Data Breach , Fraud

Third Alleged Hacker Arrested in Chase Breach

American Who Had Been Living in Russia Faces Multiple Charges
Third Alleged Hacker Arrested in Chase Breach

A third suspect alleged to be responsible for the 2014 JPMorgan Chase data breach, which resulted in the compromise of data linked to more than 83 million customers, was arrested Dec. 14 after voluntarily returning to the U.S. from Russia, according to The Associated Press and other news media reports.

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Joshua Samuel Aaron, 32, who also goes by the alias "Mike Shields," was arrested at JFK International Airport after waiving extradition and asylum in Russia "to responsibly address the charges," Aaron's attorney, Benjamin Brafman, told AP.

Aaron, a U.S. citizen, had been living in Moscow, the U.S. Attorney for the Southern District of New York announced Wednesday. Now he, along with co-defendants Gery Shalon and Ziv Orenstein, who were both arrested by Israeli authorities in July 2015 and extradited to the U.S. in June 2016, face charges that include securities fraud, wire fraud, market manipulation, identification document fraud, aggravated identity theft and money laundering (see Israel to Extradite Alleged Chase Hackers).

Aaron and Shalon also have been charged with computer hacking.

If convicted on all counts, all three men could be sentenced to more than 100 years in prison.

Waging Cyberattacks

All three were charged last November, accused of orchestrating and waging cyberattacks between 2012 and mid-2015 that compromised Chase and 11 other U.S. banks and financial services firms. The Chase breach resulted in the compromise of contact information, including names, addresses, phone numbers and email addresses, linked to 76 million households and 7 million small businesses.

"Joshua Samuel Aaron allegedly worked to hack into the networks of dozens of American companies, ultimately leading to the largest theft of personal information from U.S. financial institutions ever," says U.S. Attorney Preet Bharara. "For pursuing what we have called 'hacking as a business model,' and thanks to the efforts of the FBI and the U.S. Secret Service, Aaron will now join his co-defendants to face justice in a Manhattan federal courtroom."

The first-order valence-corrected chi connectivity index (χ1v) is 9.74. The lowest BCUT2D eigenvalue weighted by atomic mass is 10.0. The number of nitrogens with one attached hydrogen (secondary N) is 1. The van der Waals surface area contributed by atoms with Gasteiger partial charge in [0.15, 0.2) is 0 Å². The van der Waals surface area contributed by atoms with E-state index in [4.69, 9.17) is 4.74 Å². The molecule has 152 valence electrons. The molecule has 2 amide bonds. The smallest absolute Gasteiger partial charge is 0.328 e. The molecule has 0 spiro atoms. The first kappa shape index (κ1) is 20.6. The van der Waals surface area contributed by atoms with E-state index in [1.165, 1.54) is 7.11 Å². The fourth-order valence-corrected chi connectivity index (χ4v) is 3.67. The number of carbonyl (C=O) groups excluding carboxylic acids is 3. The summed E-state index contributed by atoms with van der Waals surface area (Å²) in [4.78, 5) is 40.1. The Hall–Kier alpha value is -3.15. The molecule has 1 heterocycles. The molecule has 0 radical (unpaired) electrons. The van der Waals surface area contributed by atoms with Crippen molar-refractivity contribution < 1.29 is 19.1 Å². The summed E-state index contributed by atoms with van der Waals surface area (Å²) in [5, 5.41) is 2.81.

Tracking Down Hackers

One cybersecurity expert says the arrest reflects law enforcement's increasing effort to track hackers and more swiftly bring them to justice.

"The investigative techniques and abilities of law enforcement to sniff out the trail of cybercriminals these days, despite obfuscation techniques, continues to get better, and it only takes one mistake to get caught," says Chris Pierson, general counsel and CISO at payments and invoicing provider Viewpost.

Still, many cybercriminals continue to elude justice, he adds. "While we see many notable arrests with larger incidents, the abilities of most cybercriminals to avoid arrest and prosecution remains the biggest hurdle for ecommerce," Pierson says. "Cybercriminals are always looking for the easy targets and exploits to penetrate a company. These opportunities that allow entry can come quickly."


About the Author

Tracy Kitten

Tracy Kitten

Director of Global Events Content and Executive Editor, BankInfoSecurity & CUInfoSecurity

A veteran journalist with more than 19 years' experience, Kitten has covered the financial sector for the last 13 years. Before joining Information Security Media Group in 2010, where she now serves as director of global events content and executive editor of BankInfoSecurity and CUInfoSecurity, she covered the financial self-service industry as the senior editor of ATMmarketplace, part of Networld Media. Kitten has been a regular speaker at domestic and international conferences, and was the keynote at ATMIA's U.S. and Canadian conferences in 2009. She has been quoted by CNN.com, ABC News, Bankrate.com and MSN Money.




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